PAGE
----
With the rise of electronic communications, the volume of snail mail has fallen precipitously, and the U.S. Postal Service (USPS) has been losing billions of dollars. The 600,000-worker USPS is an unjustified legal monopoly that is heavily subsidized. It is a bureaucratic dinosaur that Congress should put on the way to extinction.
In April, I highlighted an excellent study by Robert J. Shapiro that described USPS subsidies in detail. The subsidies include: exemption from taxes, low-cost government borrowing, monopoly protections, and other special benefits.
Shapiro completed another study in October, which is a great addition to the postal debate. He details how government-conferred advantages have translated into cross-subsidies from USPS monopoly products to products sold in competitive markets. The USPS uses its monopoly over letters and bulk mail to unfairly compete with FedEx, UPS, and others on express mail and packages.
Shapiro finds that USPS raises prices on its monopoly products, and uses those extra revenues to artificially push down prices on its competitive products. For USPS, this makes sense because consumers are less price sensitive for the monopoly products than for the competitive products. Shapiro concludes, “USPS has strong incentives to cross-subsidize its competitive products with revenues from its monopoly operations,” and it does so by $3 billion or more a year.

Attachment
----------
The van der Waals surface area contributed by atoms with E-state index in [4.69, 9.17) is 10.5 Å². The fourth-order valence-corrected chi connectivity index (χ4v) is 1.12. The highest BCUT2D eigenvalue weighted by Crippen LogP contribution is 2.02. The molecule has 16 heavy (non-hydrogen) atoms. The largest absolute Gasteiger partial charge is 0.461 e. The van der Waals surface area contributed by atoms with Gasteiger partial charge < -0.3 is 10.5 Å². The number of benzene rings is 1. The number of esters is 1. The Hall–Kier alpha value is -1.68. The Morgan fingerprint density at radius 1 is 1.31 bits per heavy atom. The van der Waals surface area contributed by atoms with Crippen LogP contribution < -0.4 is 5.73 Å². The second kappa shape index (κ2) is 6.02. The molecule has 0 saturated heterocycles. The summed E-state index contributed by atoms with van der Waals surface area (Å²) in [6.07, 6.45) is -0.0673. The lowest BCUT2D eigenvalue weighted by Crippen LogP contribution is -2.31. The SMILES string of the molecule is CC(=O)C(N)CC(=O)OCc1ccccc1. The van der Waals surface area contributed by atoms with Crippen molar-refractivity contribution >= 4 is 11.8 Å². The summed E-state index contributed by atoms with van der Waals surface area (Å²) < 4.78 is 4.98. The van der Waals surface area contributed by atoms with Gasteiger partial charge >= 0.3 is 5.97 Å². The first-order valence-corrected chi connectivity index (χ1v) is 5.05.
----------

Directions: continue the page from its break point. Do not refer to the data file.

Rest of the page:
For Fed Ex, UPS, and other private firms, this is completely unfair because they have to pay taxes, borrow at market rates, and abide by all the normal business laws and regulations. Fed Ex, for example, had an effective income tax rate in 2015 of 35 percent, per the company’s 10-K. That tax load is money that it could not use for reinvestment to meet the subsidized USPS challenge. Shapiro thinks that “without its subsidies, [the USPS] could probably not compete at all” with its more nimble private competitors.
As Shapiro discusses, Congress and the USPS regulatory agency are familiar with the cross-subsidy problem, but their solutions have been weak. Part of the problem—as we also see with other government businesses like Amtrak—is that USPS is secretive about its accounting, and so the cross-subsidies are hidden.
The solution to all this is privatization and open entry. That would end cross subsidies, increase efficiency, improve transparency, and provide new opportunities for America’s entrepreneurs. Retaining special protections for a centuries-old paper delivery system when 215 billion emails blast around the planet every day is getting pretty silly.